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Let n distinct points in the plane be given.prove that fewer than $2n^\frac{3}{2}$ pairs of them are at unit distance apart

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Discussion of past Putnam problems may be found at: artofproblemsolving.com/Forum/viewforum.php?f=80 –  GEdgar Jul 20 '11 at 21:07
    
The more interesting question is in $m$ dimensions instead of the plane. –  Eric Naslund Jul 20 '11 at 21:15
    
@GEdgar-How am i able to find it if i don't know which problem it is? –  Victor Jul 20 '11 at 21:17
    
@Victor: It is A-6, 1978. –  André Nicolas Jul 20 '11 at 21:31
    
Eric, in my view the planar question is the most interesting –  Gil Kalai Jul 21 '11 at 10:29
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1 Answer

up vote 7 down vote accepted

There is a rich history for this problem.

Let $U(n)$ denote the number of times a given distance can occur for $n$ points in the plane. In 1946 Erdos showed that $$n^{1+\frac{c}{\log \log n}}<U(n)<n^\frac{3}{2}.$$ (Notice the upper bound is what you want to prove) Erdos also conjectured that the upper bound should have the same form as the lower bound.

Szemeredi improved the upper bound to $o\left(n^\frac{3}{2}\right)$ in 1975, and in 1982 Beck and Spencer gave the upper bound of $n^{1.499}$.

The best known result is $U(n)<cn^\frac{4}{3}$ which was done by Spencer Szemeredi and Trotter in 1984.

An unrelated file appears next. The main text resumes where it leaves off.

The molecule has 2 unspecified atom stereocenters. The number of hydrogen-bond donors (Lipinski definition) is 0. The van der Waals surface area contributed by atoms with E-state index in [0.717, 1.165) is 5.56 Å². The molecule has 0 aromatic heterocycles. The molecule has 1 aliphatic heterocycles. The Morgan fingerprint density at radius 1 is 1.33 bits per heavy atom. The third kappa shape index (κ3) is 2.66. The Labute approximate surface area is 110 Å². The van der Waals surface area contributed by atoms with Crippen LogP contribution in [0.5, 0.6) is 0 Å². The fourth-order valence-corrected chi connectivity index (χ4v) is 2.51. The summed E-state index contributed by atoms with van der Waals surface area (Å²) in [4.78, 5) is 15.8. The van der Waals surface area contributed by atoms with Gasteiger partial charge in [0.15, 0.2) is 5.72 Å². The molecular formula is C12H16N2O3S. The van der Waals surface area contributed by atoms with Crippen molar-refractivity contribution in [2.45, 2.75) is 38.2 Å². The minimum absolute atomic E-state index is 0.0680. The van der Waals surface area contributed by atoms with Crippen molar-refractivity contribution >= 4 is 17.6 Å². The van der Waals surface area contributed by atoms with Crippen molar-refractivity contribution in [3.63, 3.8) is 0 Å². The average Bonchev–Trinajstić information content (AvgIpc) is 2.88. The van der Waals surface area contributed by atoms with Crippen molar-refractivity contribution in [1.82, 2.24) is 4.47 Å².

The link to Erdos paper contains a proof of the question you are asking.

Edit: Here is the more accessible (not JStor) link to Erdos Paper, provided by Aryabhata)

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A more recent result (I haven't read it, though): gilkalai.wordpress.com/2010/11/20/… –  Aryabhata Jul 20 '11 at 21:41
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This link to the Erdos paper might be better: renyi.hu/~p_erdos/1946-03.pdf –  Aryabhata Jul 20 '11 at 21:41
    
@Aryabhata: Thanks, I just wrote the wrong thing at the top (not sure why), all the references are correct. –  Eric Naslund Jul 20 '11 at 21:51
    
@Aryabhata: It does give the theorem two (on the next page). I get the document through my University's subscription so I forget that JStor can be annoying. Your link is definitely better, I'll edit the answer. –  Eric Naslund Jul 20 '11 at 21:58
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A more relevant blog post with the bound n^{4/3} is here gilkalai.wordpress.com/2008/07/17/… –  Gil Kalai Jul 21 '11 at 10:34
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